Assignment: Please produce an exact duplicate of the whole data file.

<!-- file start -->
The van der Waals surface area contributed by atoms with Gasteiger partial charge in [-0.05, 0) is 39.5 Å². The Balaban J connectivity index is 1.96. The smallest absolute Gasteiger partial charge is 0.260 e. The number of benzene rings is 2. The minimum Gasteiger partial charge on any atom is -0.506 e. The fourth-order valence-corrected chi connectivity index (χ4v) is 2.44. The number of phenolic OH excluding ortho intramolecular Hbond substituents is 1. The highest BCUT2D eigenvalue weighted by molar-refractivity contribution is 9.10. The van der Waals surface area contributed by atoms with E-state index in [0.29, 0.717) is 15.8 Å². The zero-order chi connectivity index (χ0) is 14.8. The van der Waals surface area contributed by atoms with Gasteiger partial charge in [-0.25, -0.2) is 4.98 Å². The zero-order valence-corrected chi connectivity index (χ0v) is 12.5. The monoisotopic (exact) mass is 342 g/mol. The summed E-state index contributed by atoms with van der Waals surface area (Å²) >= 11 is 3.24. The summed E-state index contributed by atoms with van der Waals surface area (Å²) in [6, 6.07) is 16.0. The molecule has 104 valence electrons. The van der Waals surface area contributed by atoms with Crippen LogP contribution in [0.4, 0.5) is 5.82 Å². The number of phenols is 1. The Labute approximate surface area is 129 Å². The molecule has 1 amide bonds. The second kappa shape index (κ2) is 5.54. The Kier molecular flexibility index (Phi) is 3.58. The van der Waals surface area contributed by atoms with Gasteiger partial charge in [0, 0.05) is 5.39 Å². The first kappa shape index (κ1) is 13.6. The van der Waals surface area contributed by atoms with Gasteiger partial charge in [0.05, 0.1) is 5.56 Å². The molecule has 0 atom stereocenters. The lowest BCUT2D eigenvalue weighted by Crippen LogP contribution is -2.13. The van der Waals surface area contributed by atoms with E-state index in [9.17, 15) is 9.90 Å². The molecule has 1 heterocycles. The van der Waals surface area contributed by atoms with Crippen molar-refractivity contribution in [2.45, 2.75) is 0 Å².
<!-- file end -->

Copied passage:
The van der Waals surface area contributed by atoms with Gasteiger partial charge in [-0.05, 0) is 39.5 Å². The Balaban J connectivity index is 1.96. The smallest absolute Gasteiger partial charge is 0.260 e. The number of benzene rings is 2. The minimum Gasteiger partial charge on any atom is -0.506 e. The fourth-order valence-corrected chi connectivity index (χ4v) is 2.44. The number of phenolic OH excluding ortho intramolecular Hbond substituents is 1. The highest BCUT2D eigenvalue weighted by molar-refractivity contribution is 9.10. The van der Waals surface area contributed by atoms with E-state index in [0.29, 0.717) is 15.8 Å². The zero-order chi connectivity index (χ0) is 14.8. The van der Waals surface area contributed by atoms with Gasteiger partial charge in [-0.25, -0.2) is 4.98 Å². The zero-order valence-corrected chi connectivity index (χ0v) is 12.5. The monoisotopic (exact) mass is 342 g/mol. The summed E-state index contributed by atoms with van der Waals surface area (Å²) >= 11 is 3.24. The summed E-state index contributed by atoms with van der Waals surface area (Å²) in [6, 6.07) is 16.0. The molecule has 104 valence electrons. The van der Waals surface area contributed by atoms with Crippen LogP contribution in [0.4, 0.5) is 5.82 Å². The number of phenols is 1. The Labute approximate surface area is 129 Å². The molecule has 1 amide bonds. The second kappa shape index (κ2) is 5.54. The Kier molecular flexibility index (Phi) is 3.58. The van der Waals surface area contributed by atoms with Gasteiger partial charge in [0, 0.05) is 5.39 Å². The first kappa shape index (κ1) is 13.6. The van der Waals surface area contributed by atoms with Gasteiger partial charge in [0.05, 0.1) is 5.56 Å². The molecule has 0 atom stereocenters. The lowest BCUT2D eigenvalue weighted by Crippen LogP contribution is -2.13. The van der Waals surface area contributed by atoms with E-state index in [9.17, 15) is 9.90 Å². The molecule has 1 heterocycles. The van der Waals surface area contributed by atoms with Crippen molar-refractivity contribution in [2.45, 2.75) is 0 Å².